from the Princeton Shape Benchmark [Shilane et al. 2004] and
Gal’s iWires dataset [Gal et al. 2009], as well as ones obtained via
space deformation to enrich the styles. The sizes of the mesh models range from 5K vertices to 40K vertices. For an example set of
10 to 20 models with each containing tens of segments (typically
ranging from 2 to 25), the typical timing of the various steps of
our method are given below. Style clustering: 30-340 seconds; cosegmentation: 15-60 seconds; deform-to-fit part correspondence:
0.5-2 seconds, roughly 0.04 seconds per pair of models; content
clustering: 15-40 seconds with most of the time spent on computing LFDs. These times were measured on an Intel(R) Core 2 Duo
2.53GHz CPU machine with 2GB memory.
One of the key points of the paper is that style separation by APS
analysis facilitates shape co-analysis and we demonstrate this first.
Figure 5 compares our co-segmentation results with [Golovinskiy
and Funkhouser 2009], showing that our style separation can properly handle non-homogeneous part scaling. Figure 6 compares content classification results between with and without style clustering,
demonstrating the ability of our method to achieve much refined
classification. The main reason for such success is that style clustering, co-segmentation, and deform-to-fit, together allow to derive
meaningful part correspondence and content analysis at the part
level leads to the more refined results.
Figure 7 shows the full set of chairs and stools and the table resulting from style-content separation. Each style cluster occupies
Figure 9: A gallery of style-content tables (row: style; column: content) and synthesis results for six data sets: hammers, airplanes, tables,
kitchen utensils, goblets, and humanoids. It is especially interesting to note the ability of our method to successfully content-classify the
shapes within a class despite the rather small geometry variations among shapes in that class, e.g., see the hammer and utensil sets.
a row, while content clusters occupy the columns. Newly synthesized models fill the table and in this and all other figures, they are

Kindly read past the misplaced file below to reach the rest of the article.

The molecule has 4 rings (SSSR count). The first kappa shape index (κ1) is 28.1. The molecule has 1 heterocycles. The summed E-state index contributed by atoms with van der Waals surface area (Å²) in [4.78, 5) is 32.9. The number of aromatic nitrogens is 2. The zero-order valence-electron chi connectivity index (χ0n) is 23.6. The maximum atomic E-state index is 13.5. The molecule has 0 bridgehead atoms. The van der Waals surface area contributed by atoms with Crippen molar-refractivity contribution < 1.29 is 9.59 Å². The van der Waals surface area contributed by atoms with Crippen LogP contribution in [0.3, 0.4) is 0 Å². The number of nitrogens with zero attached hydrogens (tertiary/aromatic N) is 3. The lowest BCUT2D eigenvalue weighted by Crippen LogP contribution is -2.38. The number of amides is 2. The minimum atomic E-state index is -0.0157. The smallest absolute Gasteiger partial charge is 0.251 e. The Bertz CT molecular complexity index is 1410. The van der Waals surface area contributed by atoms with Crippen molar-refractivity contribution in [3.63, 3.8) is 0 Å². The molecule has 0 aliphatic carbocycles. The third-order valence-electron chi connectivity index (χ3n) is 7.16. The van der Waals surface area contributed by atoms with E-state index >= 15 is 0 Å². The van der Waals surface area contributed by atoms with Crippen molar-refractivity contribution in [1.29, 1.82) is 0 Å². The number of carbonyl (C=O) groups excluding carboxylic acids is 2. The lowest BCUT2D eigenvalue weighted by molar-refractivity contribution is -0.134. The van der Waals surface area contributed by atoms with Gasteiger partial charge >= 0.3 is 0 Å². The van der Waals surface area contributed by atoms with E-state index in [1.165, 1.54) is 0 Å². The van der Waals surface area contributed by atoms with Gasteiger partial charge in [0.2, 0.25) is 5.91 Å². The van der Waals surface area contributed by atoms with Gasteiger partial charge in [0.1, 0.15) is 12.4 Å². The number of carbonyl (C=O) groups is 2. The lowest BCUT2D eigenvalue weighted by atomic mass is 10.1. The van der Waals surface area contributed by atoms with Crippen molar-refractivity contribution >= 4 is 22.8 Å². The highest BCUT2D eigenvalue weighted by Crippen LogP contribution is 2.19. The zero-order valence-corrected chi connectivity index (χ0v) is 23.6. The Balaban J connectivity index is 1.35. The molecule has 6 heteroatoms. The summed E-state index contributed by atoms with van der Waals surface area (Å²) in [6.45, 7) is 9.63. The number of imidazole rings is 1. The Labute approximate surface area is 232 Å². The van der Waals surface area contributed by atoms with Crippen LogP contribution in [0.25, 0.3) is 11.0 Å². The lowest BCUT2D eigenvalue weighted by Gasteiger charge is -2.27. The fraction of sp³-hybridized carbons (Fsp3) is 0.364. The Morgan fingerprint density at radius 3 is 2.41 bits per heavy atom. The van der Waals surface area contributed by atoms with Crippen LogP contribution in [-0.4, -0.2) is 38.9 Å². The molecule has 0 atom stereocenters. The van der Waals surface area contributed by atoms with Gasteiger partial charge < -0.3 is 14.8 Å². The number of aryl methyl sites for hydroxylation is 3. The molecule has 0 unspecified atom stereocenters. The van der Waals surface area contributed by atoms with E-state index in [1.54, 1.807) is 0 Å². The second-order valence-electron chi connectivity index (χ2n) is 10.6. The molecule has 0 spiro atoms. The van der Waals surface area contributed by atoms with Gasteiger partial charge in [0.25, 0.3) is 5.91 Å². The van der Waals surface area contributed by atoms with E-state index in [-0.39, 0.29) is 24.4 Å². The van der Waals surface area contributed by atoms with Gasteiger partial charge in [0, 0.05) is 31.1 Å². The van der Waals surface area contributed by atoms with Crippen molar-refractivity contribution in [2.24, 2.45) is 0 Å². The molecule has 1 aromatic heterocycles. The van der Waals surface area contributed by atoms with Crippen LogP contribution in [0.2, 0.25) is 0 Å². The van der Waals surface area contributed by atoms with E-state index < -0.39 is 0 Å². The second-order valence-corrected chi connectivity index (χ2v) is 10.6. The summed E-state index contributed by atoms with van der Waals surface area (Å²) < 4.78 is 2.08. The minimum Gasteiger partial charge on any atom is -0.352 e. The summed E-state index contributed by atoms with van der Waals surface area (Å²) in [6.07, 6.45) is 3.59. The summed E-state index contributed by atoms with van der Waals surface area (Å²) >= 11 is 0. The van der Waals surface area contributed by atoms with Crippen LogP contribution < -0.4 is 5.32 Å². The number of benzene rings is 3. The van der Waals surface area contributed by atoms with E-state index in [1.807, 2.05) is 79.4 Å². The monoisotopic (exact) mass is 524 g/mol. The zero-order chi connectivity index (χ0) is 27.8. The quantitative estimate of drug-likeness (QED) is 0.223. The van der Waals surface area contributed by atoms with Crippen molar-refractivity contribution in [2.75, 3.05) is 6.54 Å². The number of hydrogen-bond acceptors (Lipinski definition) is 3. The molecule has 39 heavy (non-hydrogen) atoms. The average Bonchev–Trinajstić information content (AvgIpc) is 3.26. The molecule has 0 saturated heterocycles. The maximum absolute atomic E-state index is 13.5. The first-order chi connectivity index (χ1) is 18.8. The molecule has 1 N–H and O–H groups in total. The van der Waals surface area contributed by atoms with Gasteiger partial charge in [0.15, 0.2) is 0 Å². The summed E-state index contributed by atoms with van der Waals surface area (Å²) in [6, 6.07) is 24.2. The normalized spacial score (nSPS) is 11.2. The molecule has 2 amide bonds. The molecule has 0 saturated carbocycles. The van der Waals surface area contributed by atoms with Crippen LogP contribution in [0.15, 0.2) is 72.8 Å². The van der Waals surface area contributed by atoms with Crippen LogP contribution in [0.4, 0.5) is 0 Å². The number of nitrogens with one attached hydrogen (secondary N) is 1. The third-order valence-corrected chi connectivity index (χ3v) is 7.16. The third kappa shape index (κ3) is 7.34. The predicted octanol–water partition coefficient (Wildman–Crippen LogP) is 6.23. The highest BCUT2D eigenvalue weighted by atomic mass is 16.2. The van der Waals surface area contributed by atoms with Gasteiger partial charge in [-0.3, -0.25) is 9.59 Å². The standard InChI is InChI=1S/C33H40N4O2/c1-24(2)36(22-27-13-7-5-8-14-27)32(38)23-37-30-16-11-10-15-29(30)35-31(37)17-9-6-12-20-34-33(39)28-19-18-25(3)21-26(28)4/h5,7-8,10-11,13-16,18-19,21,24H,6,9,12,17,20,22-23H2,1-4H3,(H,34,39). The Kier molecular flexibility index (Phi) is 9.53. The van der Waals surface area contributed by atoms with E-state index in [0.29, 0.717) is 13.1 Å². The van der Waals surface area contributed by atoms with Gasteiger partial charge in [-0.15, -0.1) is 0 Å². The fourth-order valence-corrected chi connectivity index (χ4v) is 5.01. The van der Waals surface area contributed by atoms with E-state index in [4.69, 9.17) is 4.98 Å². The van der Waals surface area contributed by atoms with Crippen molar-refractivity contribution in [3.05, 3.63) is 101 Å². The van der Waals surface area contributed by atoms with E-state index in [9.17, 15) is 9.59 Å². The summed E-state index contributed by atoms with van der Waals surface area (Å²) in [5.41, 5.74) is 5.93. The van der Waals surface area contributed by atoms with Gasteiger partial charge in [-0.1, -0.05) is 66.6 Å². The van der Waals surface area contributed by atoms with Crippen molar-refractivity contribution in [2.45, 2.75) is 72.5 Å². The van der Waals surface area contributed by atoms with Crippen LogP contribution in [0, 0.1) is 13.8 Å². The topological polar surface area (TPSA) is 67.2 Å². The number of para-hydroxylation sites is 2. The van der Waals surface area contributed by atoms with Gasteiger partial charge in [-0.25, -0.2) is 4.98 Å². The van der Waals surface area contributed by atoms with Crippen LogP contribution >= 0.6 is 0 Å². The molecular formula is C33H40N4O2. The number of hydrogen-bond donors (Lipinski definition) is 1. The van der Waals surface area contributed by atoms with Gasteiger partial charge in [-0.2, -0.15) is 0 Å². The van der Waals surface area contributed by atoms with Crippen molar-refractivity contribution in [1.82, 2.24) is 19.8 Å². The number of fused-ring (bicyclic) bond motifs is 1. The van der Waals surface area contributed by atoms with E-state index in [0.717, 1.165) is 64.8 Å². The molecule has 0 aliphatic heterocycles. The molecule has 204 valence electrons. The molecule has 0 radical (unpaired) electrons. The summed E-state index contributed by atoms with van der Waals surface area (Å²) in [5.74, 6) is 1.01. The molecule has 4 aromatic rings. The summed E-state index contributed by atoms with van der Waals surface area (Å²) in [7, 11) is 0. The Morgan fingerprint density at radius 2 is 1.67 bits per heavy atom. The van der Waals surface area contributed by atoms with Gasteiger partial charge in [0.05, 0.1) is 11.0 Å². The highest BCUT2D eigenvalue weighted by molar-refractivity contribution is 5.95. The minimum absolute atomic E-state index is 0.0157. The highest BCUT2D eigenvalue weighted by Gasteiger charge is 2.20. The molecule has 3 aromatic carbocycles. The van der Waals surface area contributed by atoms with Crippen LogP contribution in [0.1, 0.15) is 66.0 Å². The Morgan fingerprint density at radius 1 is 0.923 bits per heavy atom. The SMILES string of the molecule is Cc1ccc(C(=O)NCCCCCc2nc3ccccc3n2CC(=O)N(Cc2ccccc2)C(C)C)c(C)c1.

shaded in gold. The table also shows results of content clustering
— shapes belonging to the same content clusters are grouped into
the same columns. Despite the large style variations in the input
example set, our method exhibits success in the results described
above. Note that since our D2F procedure is able to obtain partial
matching, we can even perform style transfer between two styles
which were not brought into full part correspondence. For example, style transfer can be performed between stools and chairs, and
between chairs with and without armrests. A side effect worth noting however is that the newly created models may not respect the
styles identified for the original example set. One may also notice
that some synthesis results contain distortions, as exemplified by
the result given in the second row, eighth column of the table of
Figure 7. This may occur due to the use of homogeneous resizing
for the matched parts which can possibly lead to distorted segments.
To stress-test our algorithm, we apply it to a diverse set of object
classes shown in Figures 9. Note that despite our focus on manmade shapes, we also ran our algorithm on a set of organic (hu-
content separation prior to co-segmentation and correspondence
computations, effectively factoring out the part scale issue from the
analysis equation. The strength of our approach stems from the
power of our style clustering scheme. Being correspondence-free,
it succeeds to reveal valuable knowledge about the set, which then
paves the way for subsequent analyses including co-segmentation,
part correspondence, and refined content classification.
Admittedly, the current work is merely making one step forward in
solving the general problem. It is important to note that our coanalysis is not expected to work on an arbitrary input set. The
set needs to contain objects in the same semantic class, and with
sufficient variety in its anisotropic part scales. In addition, the initial (over) segmentation of the input shapes needs to be sufficiently
meaningful. As we can observe from the vehicle and humanoid
sets, achieving this automatically is not always easy.
Figure 10: Unnatural part correspondence (bottom: A and B with
respect to the rest) and synthesis results (top: red background).
manoid) shapes. While the processing of all other sets were automatic, following the procedures described in the paper, the humanoid set required some manual effort to obtain reasonable results. Six out of the ten input humanoid models were segmented